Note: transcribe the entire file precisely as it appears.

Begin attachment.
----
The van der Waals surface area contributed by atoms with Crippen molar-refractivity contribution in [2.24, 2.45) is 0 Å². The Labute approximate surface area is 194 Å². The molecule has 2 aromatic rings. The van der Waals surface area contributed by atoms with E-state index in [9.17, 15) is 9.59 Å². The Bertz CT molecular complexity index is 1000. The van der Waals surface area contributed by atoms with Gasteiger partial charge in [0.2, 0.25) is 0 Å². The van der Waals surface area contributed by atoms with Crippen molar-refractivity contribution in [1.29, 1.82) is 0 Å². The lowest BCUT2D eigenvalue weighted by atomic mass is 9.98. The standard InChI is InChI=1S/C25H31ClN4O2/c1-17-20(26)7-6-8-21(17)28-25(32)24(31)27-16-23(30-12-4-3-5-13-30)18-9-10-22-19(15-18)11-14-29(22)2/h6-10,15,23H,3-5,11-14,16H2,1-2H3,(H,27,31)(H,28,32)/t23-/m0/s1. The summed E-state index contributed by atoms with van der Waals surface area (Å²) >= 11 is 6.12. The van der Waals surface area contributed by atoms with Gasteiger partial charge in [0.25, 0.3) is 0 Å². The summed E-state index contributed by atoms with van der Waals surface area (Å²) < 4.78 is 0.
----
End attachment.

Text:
The van der Waals surface area contributed by atoms with Crippen molar-refractivity contribution in [2.24, 2.45) is 0 Å². The Labute approximate surface area is 194 Å². The molecule has 2 aromatic rings. The van der Waals surface area contributed by atoms with E-state index in [9.17, 15) is 9.59 Å². The Bertz CT molecular complexity index is 1000. The van der Waals surface area contributed by atoms with Gasteiger partial charge in [0.2, 0.25) is 0 Å². The van der Waals surface area contributed by atoms with Crippen molar-refractivity contribution in [1.29, 1.82) is 0 Å². The lowest BCUT2D eigenvalue weighted by atomic mass is 9.98. The standard InChI is InChI=1S/C25H31ClN4O2/c1-17-20(26)7-6-8-21(17)28-25(32)24(31)27-16-23(30-12-4-3-5-13-30)18-9-10-22-19(15-18)11-14-29(22)2/h6-10,15,23H,3-5,11-14,16H2,1-2H3,(H,27,31)(H,28,32)/t23-/m0/s1. The summed E-state index contributed by atoms with van der Waals surface area (Å²) >= 11 is 6.12. The van der Waals surface area contributed by atoms with Gasteiger partial charge in [0.25, 0.3) is 0 Å². The summed E-state index contributed by atoms with van der Waals surface area (Å²) < 4.78 is 0.